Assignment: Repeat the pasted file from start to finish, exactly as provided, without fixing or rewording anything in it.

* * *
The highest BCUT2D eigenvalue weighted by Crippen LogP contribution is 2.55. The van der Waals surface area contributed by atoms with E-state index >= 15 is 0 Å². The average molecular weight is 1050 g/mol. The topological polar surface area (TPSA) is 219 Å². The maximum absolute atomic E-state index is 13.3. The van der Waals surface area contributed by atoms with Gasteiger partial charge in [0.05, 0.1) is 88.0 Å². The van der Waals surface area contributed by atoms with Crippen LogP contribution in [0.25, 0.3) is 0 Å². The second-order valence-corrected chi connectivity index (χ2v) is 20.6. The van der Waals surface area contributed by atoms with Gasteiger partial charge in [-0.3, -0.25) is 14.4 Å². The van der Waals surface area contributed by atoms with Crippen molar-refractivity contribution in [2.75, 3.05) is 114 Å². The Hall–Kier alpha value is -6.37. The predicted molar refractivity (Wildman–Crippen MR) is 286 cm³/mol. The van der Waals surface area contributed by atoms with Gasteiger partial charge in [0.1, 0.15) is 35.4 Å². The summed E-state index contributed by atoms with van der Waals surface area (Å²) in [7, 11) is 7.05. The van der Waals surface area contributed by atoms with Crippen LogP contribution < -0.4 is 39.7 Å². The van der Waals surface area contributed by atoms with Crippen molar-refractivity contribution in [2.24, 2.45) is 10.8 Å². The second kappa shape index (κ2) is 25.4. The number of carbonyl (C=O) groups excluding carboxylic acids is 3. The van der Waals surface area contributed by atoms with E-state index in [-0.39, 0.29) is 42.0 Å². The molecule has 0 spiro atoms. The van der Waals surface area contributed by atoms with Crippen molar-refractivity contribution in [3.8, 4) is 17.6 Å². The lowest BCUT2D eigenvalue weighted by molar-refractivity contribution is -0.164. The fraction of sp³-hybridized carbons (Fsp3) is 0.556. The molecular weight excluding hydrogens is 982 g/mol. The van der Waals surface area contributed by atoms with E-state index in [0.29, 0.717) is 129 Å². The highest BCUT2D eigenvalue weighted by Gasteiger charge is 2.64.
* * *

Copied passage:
The highest BCUT2D eigenvalue weighted by Crippen LogP contribution is 2.55. The van der Waals surface area contributed by atoms with E-state index >= 15 is 0 Å². The average molecular weight is 1050 g/mol. The topological polar surface area (TPSA) is 219 Å². The maximum absolute atomic E-state index is 13.3. The van der Waals surface area contributed by atoms with Gasteiger partial charge in [0.05, 0.1) is 88.0 Å². The van der Waals surface area contributed by atoms with Crippen LogP contribution in [0.25, 0.3) is 0 Å². The second-order valence-corrected chi connectivity index (χ2v) is 20.6. The van der Waals surface area contributed by atoms with Gasteiger partial charge in [-0.3, -0.25) is 14.4 Å². The van der Waals surface area contributed by atoms with Crippen molar-refractivity contribution in [2.75, 3.05) is 114 Å². The Hall–Kier alpha value is -6.37. The predicted molar refractivity (Wildman–Crippen MR) is 286 cm³/mol. The van der Waals surface area contributed by atoms with Gasteiger partial charge in [0.1, 0.15) is 35.4 Å². The summed E-state index contributed by atoms with van der Waals surface area (Å²) in [7, 11) is 7.05. The van der Waals surface area contributed by atoms with Crippen LogP contribution < -0.4 is 39.7 Å². The van der Waals surface area contributed by atoms with Crippen molar-refractivity contribution in [2.24, 2.45) is 10.8 Å². The second kappa shape index (κ2) is 25.4. The number of carbonyl (C=O) groups excluding carboxylic acids is 3. The van der Waals surface area contributed by atoms with E-state index in [-0.39, 0.29) is 42.0 Å². The molecule has 0 spiro atoms. The van der Waals surface area contributed by atoms with Crippen molar-refractivity contribution in [3.8, 4) is 17.6 Å². The lowest BCUT2D eigenvalue weighted by molar-refractivity contribution is -0.164. The fraction of sp³-hybridized carbons (Fsp3) is 0.556. The molecular weight excluding hydrogens is 982 g/mol. The van der Waals surface area contributed by atoms with E-state index in [0.29, 0.717) is 129 Å². The highest BCUT2D eigenvalue weighted by Gasteiger charge is 2.64.